So let us feast like the homeless, sore-ridden, blind, deaf, and dying beggars that we are! Let us not think up excuses why we can’t accept our Lord’s gracious invitation. Rather let us cling to the One whose very word can heal us, make us whole, give us sight, and make us wealthy beyond measure! Let us rejoice every time we are privileged to hear the miraculous words: “I forgive you all your sins.” Let us give thanks and praise to our Lord every time we are permitted to again see the miracle of ordinary bread and wine becoming the very same body and blood of Jesus born of Mary and nailed to the cross. Let us feast as starving beggars every time our Lord permits us to come to this table and eat and drink the most precious and most glorious food ever served in the history of the universe.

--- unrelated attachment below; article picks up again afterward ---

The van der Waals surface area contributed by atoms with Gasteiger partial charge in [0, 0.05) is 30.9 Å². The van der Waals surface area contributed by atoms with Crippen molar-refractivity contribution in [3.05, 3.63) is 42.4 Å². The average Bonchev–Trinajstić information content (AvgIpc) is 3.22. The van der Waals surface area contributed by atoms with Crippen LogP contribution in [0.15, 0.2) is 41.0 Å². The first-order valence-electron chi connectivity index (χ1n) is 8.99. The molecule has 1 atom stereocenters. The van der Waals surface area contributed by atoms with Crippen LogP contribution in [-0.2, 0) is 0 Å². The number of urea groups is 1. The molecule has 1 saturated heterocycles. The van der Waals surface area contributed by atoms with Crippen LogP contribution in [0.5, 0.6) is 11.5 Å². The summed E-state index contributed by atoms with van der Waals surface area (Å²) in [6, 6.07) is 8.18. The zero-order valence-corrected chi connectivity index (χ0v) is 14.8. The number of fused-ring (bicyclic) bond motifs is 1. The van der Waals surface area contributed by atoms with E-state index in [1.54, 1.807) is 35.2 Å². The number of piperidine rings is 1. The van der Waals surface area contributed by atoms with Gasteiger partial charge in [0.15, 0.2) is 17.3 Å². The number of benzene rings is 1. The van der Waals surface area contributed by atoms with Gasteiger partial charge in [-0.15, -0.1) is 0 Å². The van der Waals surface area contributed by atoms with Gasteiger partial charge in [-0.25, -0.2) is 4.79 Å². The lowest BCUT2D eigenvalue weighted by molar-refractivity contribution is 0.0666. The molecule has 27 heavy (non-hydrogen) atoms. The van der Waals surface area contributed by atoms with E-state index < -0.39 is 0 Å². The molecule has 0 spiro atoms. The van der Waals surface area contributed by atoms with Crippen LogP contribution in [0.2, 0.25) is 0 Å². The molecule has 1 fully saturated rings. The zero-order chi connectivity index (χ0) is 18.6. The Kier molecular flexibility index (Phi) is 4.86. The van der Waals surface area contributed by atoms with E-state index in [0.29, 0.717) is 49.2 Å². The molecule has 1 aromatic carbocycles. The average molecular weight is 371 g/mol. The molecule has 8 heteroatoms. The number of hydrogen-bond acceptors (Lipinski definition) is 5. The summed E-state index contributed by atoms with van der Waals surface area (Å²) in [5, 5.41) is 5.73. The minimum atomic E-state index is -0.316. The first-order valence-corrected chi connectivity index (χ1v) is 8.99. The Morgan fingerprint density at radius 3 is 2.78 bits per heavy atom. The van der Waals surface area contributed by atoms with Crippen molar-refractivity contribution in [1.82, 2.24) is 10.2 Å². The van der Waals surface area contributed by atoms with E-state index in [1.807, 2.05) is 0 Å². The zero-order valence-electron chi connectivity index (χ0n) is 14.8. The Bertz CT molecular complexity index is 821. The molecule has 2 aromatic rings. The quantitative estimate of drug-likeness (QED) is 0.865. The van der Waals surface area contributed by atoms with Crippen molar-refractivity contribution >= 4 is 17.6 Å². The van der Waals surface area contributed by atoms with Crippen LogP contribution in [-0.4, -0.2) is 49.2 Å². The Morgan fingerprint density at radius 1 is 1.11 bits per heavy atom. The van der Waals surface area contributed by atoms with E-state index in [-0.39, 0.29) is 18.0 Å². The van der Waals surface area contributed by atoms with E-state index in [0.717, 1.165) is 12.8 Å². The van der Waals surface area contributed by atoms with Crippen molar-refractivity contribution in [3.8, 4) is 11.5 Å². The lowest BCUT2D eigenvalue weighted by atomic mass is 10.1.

And let the world scoff at us. We will still invite them to come to this table. Let those who persist in their blindness, poverty, and infirmity continue to make fun of us and hate us, for as the blessed Apostle John tells us in our epistle, “we have passed from death to life.” We ought not marvel that we are hated, abused, and ridiculed for clinging to the broken body and spilled blood of our Lord. For “by this we know love, because he laid down his life for us.” And as a result, we are able to lay down our lives for those who hate us and reject us. For our Lord’s love for us is perfect, not merely “in word or in tongue, but in deed and in truth.”